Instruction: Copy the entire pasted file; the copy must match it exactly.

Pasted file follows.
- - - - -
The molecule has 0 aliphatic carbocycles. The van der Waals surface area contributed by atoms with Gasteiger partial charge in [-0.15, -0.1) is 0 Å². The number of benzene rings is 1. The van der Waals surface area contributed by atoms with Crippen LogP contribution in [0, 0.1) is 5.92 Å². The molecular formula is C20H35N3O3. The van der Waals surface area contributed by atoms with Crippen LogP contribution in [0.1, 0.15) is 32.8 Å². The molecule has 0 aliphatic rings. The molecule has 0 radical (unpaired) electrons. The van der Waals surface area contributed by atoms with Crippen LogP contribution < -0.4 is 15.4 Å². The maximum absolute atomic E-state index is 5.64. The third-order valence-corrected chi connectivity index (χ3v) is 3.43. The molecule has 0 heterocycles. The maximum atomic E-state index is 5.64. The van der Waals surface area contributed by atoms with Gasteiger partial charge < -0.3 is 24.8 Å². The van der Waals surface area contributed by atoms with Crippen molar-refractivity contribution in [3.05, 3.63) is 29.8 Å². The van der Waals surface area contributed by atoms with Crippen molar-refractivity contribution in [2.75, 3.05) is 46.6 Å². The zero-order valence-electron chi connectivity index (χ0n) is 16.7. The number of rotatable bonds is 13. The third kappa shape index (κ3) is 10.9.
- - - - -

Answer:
The molecule has 0 aliphatic carbocycles. The van der Waals surface area contributed by atoms with Gasteiger partial charge in [-0.15, -0.1) is 0 Å². The number of benzene rings is 1. The van der Waals surface area contributed by atoms with Crippen LogP contribution in [0, 0.1) is 5.92 Å². The molecular formula is C20H35N3O3. The van der Waals surface area contributed by atoms with Crippen LogP contribution in [0.1, 0.15) is 32.8 Å². The molecule has 0 aliphatic rings. The molecule has 0 radical (unpaired) electrons. The van der Waals surface area contributed by atoms with Crippen LogP contribution < -0.4 is 15.4 Å². The maximum absolute atomic E-state index is 5.64. The third-order valence-corrected chi connectivity index (χ3v) is 3.43. The molecule has 0 heterocycles. The maximum atomic E-state index is 5.64. The van der Waals surface area contributed by atoms with Gasteiger partial charge < -0.3 is 24.8 Å². The van der Waals surface area contributed by atoms with Crippen molar-refractivity contribution in [3.05, 3.63) is 29.8 Å². The van der Waals surface area contributed by atoms with Crippen molar-refractivity contribution in [2.75, 3.05) is 46.6 Å². The zero-order valence-electron chi connectivity index (χ0n) is 16.7. The number of rotatable bonds is 13. The third kappa shape index (κ3) is 10.9.